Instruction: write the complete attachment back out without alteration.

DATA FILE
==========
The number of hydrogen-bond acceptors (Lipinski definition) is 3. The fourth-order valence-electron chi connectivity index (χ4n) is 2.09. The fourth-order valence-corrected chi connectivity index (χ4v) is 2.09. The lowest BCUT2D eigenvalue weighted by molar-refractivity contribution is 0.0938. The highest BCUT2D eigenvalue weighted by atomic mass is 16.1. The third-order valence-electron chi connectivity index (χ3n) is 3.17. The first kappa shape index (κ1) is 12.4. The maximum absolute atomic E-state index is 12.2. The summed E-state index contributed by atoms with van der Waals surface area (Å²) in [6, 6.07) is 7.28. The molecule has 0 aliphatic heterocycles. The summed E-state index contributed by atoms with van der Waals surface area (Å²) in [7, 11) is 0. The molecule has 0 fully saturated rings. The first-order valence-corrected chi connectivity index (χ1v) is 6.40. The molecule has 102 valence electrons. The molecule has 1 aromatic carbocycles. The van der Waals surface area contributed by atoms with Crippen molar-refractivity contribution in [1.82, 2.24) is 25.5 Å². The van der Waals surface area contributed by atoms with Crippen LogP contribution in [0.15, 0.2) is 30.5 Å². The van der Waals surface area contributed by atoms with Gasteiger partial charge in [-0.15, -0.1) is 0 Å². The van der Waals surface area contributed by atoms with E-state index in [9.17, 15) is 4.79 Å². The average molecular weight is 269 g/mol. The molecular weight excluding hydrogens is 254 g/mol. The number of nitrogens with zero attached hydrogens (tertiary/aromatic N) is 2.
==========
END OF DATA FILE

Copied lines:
The number of hydrogen-bond acceptors (Lipinski definition) is 3. The fourth-order valence-electron chi connectivity index (χ4n) is 2.09. The fourth-order valence-corrected chi connectivity index (χ4v) is 2.09. The lowest BCUT2D eigenvalue weighted by molar-refractivity contribution is 0.0938. The highest BCUT2D eigenvalue weighted by atomic mass is 16.1. The third-order valence-electron chi connectivity index (χ3n) is 3.17. The first kappa shape index (κ1) is 12.4. The maximum absolute atomic E-state index is 12.2. The summed E-state index contributed by atoms with van der Waals surface area (Å²) in [6, 6.07) is 7.28. The molecule has 0 aliphatic heterocycles. The summed E-state index contributed by atoms with van der Waals surface area (Å²) in [7, 11) is 0. The molecule has 0 fully saturated rings. The first-order valence-corrected chi connectivity index (χ1v) is 6.40. The molecule has 102 valence electrons. The molecule has 1 aromatic carbocycles. The van der Waals surface area contributed by atoms with Crippen molar-refractivity contribution in [1.82, 2.24) is 25.5 Å². The van der Waals surface area contributed by atoms with Crippen LogP contribution in [0.15, 0.2) is 30.5 Å². The van der Waals surface area contributed by atoms with Gasteiger partial charge in [-0.15, -0.1) is 0 Å². The van der Waals surface area contributed by atoms with E-state index in [9.17, 15) is 4.79 Å². The average molecular weight is 269 g/mol. The molecular weight excluding hydrogens is 254 g/mol. The number of nitrogens with zero attached hydrogens (tertiary/aromatic N) is 2.